People v. Samuel Small


AD2 order dated December 18, 2013, affirming judgment of conviction. Decision below: 112 AD3d 857, 976 NYS2d 575. Smith, J., granted leave August 8, 2014. Argued October 22, 2015.
ISSUES PRESENTED: (1) While the defendant was in police custody after being arraigned on a felony complaint charging burglary, the People filed a felony complaint charging him with an earlier burglary but did not have him “arrested” or arraigned on it. Rather the People presented both burglaries to the grand jury and secured an indictment on both; was the defendant entitled to notice that the earlier burglary would be presented to the grand jury? (2) Whether the predicate felony offense was beyond the 10 year period because of tolling of a 14-month period, during which the defendant was incarcerated on a parole violation later voided on a State habeas writ. (Assigned counsel: William Loeb and Lynn W.L. Fahey, Appellate Advocates, 111 John St., 9th Floor, NYC 10038.)


The secondary issue, but perhaps the more interesting one, dealt with whether time spent in custody on a parole violation that a habeas court found was not supported, could properly be tolled in order to bring an even earlier conviction within the ten year period for determining a defendant’s predicate status.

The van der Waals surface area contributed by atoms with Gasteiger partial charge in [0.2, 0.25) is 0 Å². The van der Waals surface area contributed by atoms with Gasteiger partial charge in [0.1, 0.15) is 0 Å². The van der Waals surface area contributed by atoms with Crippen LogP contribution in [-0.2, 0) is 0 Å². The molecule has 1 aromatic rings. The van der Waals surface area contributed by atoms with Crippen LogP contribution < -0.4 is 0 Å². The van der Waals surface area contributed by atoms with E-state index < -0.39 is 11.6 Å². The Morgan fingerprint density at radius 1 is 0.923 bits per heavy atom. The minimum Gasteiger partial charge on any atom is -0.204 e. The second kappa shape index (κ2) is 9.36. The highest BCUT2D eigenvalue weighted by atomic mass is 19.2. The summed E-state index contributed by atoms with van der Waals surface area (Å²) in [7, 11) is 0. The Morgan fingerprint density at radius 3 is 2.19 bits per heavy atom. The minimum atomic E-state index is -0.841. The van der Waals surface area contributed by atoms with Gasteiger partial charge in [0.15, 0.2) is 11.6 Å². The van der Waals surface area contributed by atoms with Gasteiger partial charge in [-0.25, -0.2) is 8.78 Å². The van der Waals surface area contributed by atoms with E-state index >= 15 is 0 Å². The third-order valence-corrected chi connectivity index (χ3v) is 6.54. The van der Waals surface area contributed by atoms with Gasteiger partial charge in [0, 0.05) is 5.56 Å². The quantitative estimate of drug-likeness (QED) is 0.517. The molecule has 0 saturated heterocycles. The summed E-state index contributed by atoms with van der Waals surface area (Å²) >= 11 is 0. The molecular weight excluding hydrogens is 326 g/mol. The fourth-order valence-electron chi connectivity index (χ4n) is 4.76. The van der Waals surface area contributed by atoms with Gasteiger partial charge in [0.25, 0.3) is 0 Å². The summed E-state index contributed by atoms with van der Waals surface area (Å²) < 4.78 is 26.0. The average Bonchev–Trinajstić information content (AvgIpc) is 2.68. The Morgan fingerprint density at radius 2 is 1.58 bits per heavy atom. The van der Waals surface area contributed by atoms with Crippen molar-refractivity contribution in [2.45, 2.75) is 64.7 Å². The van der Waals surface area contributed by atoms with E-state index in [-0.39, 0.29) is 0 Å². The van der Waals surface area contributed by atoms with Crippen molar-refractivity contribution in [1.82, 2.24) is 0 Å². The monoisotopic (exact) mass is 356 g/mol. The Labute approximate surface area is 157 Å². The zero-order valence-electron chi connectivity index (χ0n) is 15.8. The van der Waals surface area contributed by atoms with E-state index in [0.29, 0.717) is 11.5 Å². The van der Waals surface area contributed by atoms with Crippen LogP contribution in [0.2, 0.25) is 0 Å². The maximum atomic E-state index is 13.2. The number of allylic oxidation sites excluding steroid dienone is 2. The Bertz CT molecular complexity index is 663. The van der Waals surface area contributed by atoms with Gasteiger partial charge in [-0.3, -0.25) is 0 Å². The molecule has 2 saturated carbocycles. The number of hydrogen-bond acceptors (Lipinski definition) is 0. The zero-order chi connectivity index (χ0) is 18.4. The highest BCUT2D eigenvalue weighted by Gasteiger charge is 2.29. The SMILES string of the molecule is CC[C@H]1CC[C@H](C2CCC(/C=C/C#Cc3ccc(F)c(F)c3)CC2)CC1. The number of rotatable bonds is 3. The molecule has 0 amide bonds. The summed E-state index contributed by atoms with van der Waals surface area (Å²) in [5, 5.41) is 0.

The Court held that such time should not be excluded and, therefore, the defendant was improperly sentenced as a predicate offender because the prior conviction fell outside the ten-year period.

CAL Observes:

While time in prison “for any reason” is tolled under the predicate statutes, the Court has long held that “any” does not mean “every.”  In People v. Love, 71 N.Y.2d 711 (1988), and People v. Dozier, 78 N.Y.2d 242, 249 (1991), the Court found that time spent in custody on vacated convictions or otherwise unconstitutional convictions could not be tolled.  This case builds on those decisions and explicitly rejects the claim that only subsequently invalidated or vacated convictions could be excluded from the tolling analysis.  The analysis supports the First Department’s ruling that time spent in custody on Catu-violative offenses cannot be tolled.  See People v. Jimenez (1st Dep’t Oct. 29, 2015).